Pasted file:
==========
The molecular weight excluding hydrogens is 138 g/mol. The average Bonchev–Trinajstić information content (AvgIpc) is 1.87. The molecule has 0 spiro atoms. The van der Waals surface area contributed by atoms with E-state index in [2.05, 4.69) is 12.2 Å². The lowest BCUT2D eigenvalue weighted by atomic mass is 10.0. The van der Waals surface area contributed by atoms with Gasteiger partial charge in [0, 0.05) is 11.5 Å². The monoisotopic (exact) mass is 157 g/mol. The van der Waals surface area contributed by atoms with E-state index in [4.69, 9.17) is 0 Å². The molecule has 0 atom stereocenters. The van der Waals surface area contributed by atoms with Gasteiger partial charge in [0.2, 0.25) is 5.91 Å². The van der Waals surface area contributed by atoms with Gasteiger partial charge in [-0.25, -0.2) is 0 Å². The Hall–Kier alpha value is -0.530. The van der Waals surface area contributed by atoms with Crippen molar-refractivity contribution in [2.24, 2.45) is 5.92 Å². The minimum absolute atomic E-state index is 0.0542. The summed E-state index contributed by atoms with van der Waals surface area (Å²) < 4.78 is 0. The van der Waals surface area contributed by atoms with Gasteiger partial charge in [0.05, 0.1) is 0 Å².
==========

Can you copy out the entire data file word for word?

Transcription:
The molecular weight excluding hydrogens is 138 g/mol. The average Bonchev–Trinajstić information content (AvgIpc) is 1.87. The molecule has 0 spiro atoms. The van der Waals surface area contributed by atoms with E-state index in [2.05, 4.69) is 12.2 Å². The lowest BCUT2D eigenvalue weighted by atomic mass is 10.0. The van der Waals surface area contributed by atoms with Gasteiger partial charge in [0, 0.05) is 11.5 Å². The monoisotopic (exact) mass is 157 g/mol. The van der Waals surface area contributed by atoms with E-state index in [4.69, 9.17) is 0 Å². The molecule has 0 atom stereocenters. The van der Waals surface area contributed by atoms with Gasteiger partial charge in [0.2, 0.25) is 5.91 Å². The van der Waals surface area contributed by atoms with Gasteiger partial charge in [-0.25, -0.2) is 0 Å². The Hall–Kier alpha value is -0.530. The van der Waals surface area contributed by atoms with Crippen molar-refractivity contribution in [2.24, 2.45) is 5.92 Å². The minimum absolute atomic E-state index is 0.0542. The summed E-state index contributed by atoms with van der Waals surface area (Å²) < 4.78 is 0. The van der Waals surface area contributed by atoms with Gasteiger partial charge in [0.05, 0.1) is 0 Å².